New lightweight cement technology, based on increased cement fineness, has been developed in response to problems associated with cementing primary oilfield casings in cold environments. When low density slurries are required at low temperature conditions, adequate compressive strengths may be difficult to obtain. The new technology presented in this paper, called ultrafine cement, offers lightweight cement slurries paper, called ultrafine cement, offers lightweight cement slurries (10.0 lb/gal-13.0 lb/gal) which exhibit much higher early compressive strengths than conventional lightweight systems when cured in cold environments (40 deg. F - 80 deg. F).
By means of laboratory investigation, this paper introduces ultrafine cement as a unique lightweight primary cementing material. Performance properties of ultrafine slurries are discussed and comparisons to commonly used lightweight cements are presented.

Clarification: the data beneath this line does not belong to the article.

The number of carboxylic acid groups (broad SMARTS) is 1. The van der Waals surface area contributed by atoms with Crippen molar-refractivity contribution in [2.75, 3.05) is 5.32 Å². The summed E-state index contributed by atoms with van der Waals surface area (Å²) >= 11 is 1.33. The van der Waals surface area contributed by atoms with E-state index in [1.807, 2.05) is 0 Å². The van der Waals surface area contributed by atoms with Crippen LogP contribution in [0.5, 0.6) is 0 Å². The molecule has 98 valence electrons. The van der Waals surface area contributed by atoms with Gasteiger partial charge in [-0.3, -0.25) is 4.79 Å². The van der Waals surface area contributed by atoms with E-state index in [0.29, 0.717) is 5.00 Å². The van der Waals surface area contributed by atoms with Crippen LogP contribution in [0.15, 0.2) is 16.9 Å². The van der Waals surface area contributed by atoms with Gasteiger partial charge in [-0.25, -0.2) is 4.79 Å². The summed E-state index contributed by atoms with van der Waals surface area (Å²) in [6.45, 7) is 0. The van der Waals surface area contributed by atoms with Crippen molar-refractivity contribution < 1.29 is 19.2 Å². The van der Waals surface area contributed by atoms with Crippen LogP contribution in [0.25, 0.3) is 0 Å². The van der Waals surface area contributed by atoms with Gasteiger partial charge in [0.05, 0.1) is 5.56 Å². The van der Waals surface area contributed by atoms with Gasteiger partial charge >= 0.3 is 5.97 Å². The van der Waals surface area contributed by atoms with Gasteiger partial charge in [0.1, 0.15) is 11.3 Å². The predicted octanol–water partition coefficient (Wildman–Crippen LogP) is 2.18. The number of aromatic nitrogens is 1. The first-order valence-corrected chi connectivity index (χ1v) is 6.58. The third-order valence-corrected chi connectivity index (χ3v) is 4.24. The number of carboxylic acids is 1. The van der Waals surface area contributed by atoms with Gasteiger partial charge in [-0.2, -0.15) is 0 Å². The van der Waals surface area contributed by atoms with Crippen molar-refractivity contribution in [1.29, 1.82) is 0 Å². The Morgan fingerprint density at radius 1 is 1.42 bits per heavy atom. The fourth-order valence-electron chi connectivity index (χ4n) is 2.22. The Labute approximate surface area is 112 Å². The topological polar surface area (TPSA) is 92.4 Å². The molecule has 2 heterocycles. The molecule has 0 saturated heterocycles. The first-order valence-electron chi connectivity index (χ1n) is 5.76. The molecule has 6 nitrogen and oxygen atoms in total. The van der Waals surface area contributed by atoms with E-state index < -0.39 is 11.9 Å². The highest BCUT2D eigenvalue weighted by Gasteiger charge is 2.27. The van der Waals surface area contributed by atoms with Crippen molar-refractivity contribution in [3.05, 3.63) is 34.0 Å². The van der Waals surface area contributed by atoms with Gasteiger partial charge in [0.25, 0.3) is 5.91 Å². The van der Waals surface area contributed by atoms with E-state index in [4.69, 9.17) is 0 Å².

Cementing oilfield casings in cold environments has been a challenge to field operators for many years. The in capability of cement slurries to gain early compressive strengths in these operations has led to increased research efforts and development of various types of accelerated cement compositions. Low temperature cement designs and proper cementing techniques, from the permafrost of the Alaskan North Slope to the cold waters of offshore exploration, have been documented extensively. Few papers, however, have been written on the performance of lightweight cement slurries in cold environments because very few lightweight cement slurries are available which can perform under low temperature conditions.
Recent advancements in particle size technology, however, have yielded a new ultrafine cement that performs with exceptional results at low temperatures. Tested in the laboratory from 40 deg. F to 80 deg. F, ultrafine cement slurries exhibit early compressive strengths more rapidly than conventional lightweight slurries of equal density.